After yesterday’s biscuit firing I washed everything today, ready for glazing*. During this process I had a chance for a moment’s contemplation as this is the first time in a while that I’ve noticed a significant improvement in my throwing. The pieces feel lighter and more consistent in thickness… some real progress. Recently someone gave me some advice about throwing with softer clay for wider pieces such as plates and this has been really helpful.

As I have mentioned before, with potting there always seems to some kind of humbling element just to keep you in check. With this firing I have been reminded that rushing things is never a good idea… We will be without electricity early next week so I knew I needed to get a biscuit firing and one glaze firing done before then. I over packed the kiln and some pieces were not as dry as they should have been. I thought I had allowed for this by adding some preheat time to the already slow firing schedule… well I suppose that two breakages out of a total 77 pots isn’t too bad. Here’s hoping the survivors make it through their glaze firings ready for Ministry of Craft on 6 December.


I must say that although I am really enjoying progressing my existing work I sometimes find it difficult to resist the urge to develop new ideas. I’ve got page after page of sketches that I’m itching to try out… I’m looking forward to experimenting in the New Year, when hopefully things will be a little quieter.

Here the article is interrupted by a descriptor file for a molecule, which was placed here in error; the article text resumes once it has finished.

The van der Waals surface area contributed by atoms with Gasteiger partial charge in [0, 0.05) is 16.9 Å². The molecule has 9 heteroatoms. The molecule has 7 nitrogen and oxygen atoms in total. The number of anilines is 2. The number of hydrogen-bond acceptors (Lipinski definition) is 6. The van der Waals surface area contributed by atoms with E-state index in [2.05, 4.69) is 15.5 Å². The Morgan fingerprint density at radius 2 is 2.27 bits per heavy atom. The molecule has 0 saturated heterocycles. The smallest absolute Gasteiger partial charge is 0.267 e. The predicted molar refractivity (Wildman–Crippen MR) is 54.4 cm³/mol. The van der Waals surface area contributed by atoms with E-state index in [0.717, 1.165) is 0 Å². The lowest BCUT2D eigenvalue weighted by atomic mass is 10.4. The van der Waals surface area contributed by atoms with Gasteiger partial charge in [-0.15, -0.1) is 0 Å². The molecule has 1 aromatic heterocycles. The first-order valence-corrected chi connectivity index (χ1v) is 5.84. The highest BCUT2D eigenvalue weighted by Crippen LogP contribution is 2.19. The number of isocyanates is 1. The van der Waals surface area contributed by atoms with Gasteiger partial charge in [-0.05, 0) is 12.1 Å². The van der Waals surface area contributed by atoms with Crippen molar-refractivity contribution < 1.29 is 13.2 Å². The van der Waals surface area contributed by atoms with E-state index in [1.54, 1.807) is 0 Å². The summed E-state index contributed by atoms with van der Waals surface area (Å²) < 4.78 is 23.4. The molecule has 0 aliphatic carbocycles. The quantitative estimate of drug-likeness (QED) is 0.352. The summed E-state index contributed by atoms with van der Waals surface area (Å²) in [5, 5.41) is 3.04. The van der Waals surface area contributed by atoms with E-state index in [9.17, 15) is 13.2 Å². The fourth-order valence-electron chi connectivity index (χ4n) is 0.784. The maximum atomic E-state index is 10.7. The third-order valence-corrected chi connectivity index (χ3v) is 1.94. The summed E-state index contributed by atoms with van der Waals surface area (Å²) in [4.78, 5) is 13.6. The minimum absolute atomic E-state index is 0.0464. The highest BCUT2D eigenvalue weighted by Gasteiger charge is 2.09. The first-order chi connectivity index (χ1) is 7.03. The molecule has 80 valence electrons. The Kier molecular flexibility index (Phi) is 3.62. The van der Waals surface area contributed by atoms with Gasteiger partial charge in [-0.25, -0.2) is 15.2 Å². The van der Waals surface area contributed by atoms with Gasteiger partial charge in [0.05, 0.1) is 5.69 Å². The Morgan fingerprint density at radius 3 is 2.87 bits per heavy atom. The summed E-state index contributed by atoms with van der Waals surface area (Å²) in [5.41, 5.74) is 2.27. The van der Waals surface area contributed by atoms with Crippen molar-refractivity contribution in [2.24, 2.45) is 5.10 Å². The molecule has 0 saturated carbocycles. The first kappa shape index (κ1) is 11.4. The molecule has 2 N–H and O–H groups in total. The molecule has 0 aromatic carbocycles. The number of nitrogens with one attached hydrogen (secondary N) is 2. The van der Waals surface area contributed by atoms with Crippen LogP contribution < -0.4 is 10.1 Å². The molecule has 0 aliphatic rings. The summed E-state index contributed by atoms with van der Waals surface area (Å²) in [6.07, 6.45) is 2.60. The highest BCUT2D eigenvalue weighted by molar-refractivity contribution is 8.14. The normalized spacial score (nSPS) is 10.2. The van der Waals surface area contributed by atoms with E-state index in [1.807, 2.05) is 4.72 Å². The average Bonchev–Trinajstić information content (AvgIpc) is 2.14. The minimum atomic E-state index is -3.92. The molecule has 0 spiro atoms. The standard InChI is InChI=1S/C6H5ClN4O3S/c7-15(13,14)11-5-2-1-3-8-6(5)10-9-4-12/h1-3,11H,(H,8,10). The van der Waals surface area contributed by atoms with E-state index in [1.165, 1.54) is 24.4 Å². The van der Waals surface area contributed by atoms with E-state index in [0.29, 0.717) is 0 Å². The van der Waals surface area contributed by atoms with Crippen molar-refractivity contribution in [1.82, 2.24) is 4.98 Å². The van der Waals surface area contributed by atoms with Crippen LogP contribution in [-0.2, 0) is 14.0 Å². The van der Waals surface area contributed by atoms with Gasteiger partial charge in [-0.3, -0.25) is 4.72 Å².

*It is important to brush, sponge or wash off of any dust from the first firing to ensure glaze adheres well. Also before washing I like to sand the bases and rims to remove any rough spots.


10 thoughts on “Reflecting

    • Thanks Yvette. It’s good when hard work pays off… even better when you love the hard work! I’m not too bothered about the odd piece breaking, just one of those things, but I think it’s important for people to see that not everything works out. As long as it doesn’t always happen 😉

  1. Hi Juliet,
    2 out of 77 isn’t bad going is it but every loss is a disappointment. I always feel this, almost all my losses come at the final stage after literally hours of work and more frustrating still when they’re broken in transit to a customer and you have to make a replacement – double the time for half the money. Who’d be a potter! eh? 🙂
    It’s good to look back over the year. I am amazed at how much I have done in just a year. You must think this too. Here’s to an equally absorbing, challenging and fruitful year to come.
    All the best,


  2. A friend told me, when I first started doing clay: Don’t fall in love until it’s all, totally, done.

    And I added to that: You can fall in love then, but – You can always drop it and break it.

    We repeat these things often Then we always start laughing. Because – you know why!

  3. It’s too bad that those two cracked. They’re too pretty and it’s obvious that they took lots of time and care to make.

    Also, I really appreciate your post because I has a very similar crack in a similar shaped pot and your reasoning gives me hope that perhaps my construction wasn’t the problem.

  4. I love the way your pots look. Very simple and elegant. I also love the way you’re open to reflecting and learning. One thing I have learned in potting is that being open of mind and willing to learn from the clay and the glaze and the finished pots is so imperative.

    Nice blog. Great work.

    • Thank you for your kind comments Brian. It’s been a great journey so far… with all its ups and downs. I’m struggling to get back into the studio at the moment as it’s so cold here. Wishing you continued success with your 50th birthday present.

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